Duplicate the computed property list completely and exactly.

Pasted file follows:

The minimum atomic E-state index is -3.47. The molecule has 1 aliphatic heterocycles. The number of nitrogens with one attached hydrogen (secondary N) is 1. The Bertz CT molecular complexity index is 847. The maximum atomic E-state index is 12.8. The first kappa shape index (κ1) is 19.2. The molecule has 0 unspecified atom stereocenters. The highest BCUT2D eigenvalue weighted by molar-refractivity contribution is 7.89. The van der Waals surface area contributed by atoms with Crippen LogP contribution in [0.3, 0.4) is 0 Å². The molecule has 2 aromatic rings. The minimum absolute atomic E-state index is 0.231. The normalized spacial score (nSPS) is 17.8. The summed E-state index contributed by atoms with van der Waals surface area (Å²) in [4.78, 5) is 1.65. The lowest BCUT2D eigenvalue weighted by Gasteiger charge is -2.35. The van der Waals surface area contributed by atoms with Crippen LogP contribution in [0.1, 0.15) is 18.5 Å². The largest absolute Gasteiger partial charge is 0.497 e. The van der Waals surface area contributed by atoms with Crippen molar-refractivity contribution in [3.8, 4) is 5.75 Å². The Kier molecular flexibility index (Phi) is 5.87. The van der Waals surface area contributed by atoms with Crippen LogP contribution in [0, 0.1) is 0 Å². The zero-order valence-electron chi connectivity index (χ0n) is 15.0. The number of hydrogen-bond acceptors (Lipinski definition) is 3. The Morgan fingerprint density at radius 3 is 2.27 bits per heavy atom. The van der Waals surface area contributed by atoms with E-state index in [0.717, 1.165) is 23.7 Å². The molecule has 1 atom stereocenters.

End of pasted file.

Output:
The minimum atomic E-state index is -3.47. The molecule has 1 aliphatic heterocycles. The number of nitrogens with one attached hydrogen (secondary N) is 1. The Bertz CT molecular complexity index is 847. The maximum atomic E-state index is 12.8. The first kappa shape index (κ1) is 19.2. The molecule has 0 unspecified atom stereocenters. The highest BCUT2D eigenvalue weighted by molar-refractivity contribution is 7.89. The van der Waals surface area contributed by atoms with Crippen LogP contribution in [0.3, 0.4) is 0 Å². The molecule has 2 aromatic rings. The minimum absolute atomic E-state index is 0.231. The normalized spacial score (nSPS) is 17.8. The summed E-state index contributed by atoms with van der Waals surface area (Å²) in [4.78, 5) is 1.65. The lowest BCUT2D eigenvalue weighted by Gasteiger charge is -2.35. The van der Waals surface area contributed by atoms with Crippen LogP contribution in [0.1, 0.15) is 18.5 Å². The largest absolute Gasteiger partial charge is 0.497 e. The van der Waals surface area contributed by atoms with Crippen molar-refractivity contribution in [3.8, 4) is 5.75 Å². The Kier molecular flexibility index (Phi) is 5.87. The van der Waals surface area contributed by atoms with Crippen LogP contribution in [0, 0.1) is 0 Å². The zero-order valence-electron chi connectivity index (χ0n) is 15.0. The number of hydrogen-bond acceptors (Lipinski definition) is 3. The Morgan fingerprint density at radius 3 is 2.27 bits per heavy atom. The van der Waals surface area contributed by atoms with E-state index in [0.717, 1.165) is 23.7 Å². The molecule has 1 atom stereocenters.